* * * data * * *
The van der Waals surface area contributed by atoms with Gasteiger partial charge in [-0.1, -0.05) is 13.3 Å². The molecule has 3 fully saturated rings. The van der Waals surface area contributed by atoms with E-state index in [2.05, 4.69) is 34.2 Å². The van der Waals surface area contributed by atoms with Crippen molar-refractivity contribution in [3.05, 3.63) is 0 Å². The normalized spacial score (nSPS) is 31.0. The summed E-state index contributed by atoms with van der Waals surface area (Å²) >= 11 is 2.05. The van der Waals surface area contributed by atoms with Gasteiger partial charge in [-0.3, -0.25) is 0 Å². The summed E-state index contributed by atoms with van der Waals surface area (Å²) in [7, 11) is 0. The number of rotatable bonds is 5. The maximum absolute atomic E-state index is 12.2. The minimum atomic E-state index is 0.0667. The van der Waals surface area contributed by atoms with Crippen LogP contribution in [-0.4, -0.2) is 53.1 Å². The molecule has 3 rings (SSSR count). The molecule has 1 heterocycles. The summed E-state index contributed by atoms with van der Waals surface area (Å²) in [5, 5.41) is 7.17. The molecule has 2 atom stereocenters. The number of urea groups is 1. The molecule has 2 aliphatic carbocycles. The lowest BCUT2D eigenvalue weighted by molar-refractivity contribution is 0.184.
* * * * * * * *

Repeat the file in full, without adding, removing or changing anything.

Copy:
The van der Waals surface area contributed by atoms with Gasteiger partial charge in [-0.1, -0.05) is 13.3 Å². The molecule has 3 fully saturated rings. The van der Waals surface area contributed by atoms with E-state index in [2.05, 4.69) is 34.2 Å². The van der Waals surface area contributed by atoms with Crippen molar-refractivity contribution in [3.05, 3.63) is 0 Å². The normalized spacial score (nSPS) is 31.0. The summed E-state index contributed by atoms with van der Waals surface area (Å²) >= 11 is 2.05. The van der Waals surface area contributed by atoms with Gasteiger partial charge in [-0.3, -0.25) is 0 Å². The summed E-state index contributed by atoms with van der Waals surface area (Å²) in [7, 11) is 0. The number of rotatable bonds is 5. The maximum absolute atomic E-state index is 12.2. The minimum atomic E-state index is 0.0667. The van der Waals surface area contributed by atoms with Crippen LogP contribution in [-0.4, -0.2) is 53.1 Å². The molecule has 3 rings (SSSR count). The molecule has 1 heterocycles. The summed E-state index contributed by atoms with van der Waals surface area (Å²) in [5, 5.41) is 7.17. The molecule has 2 atom stereocenters. The number of urea groups is 1. The molecule has 2 aliphatic carbocycles. The lowest BCUT2D eigenvalue weighted by molar-refractivity contribution is 0.184.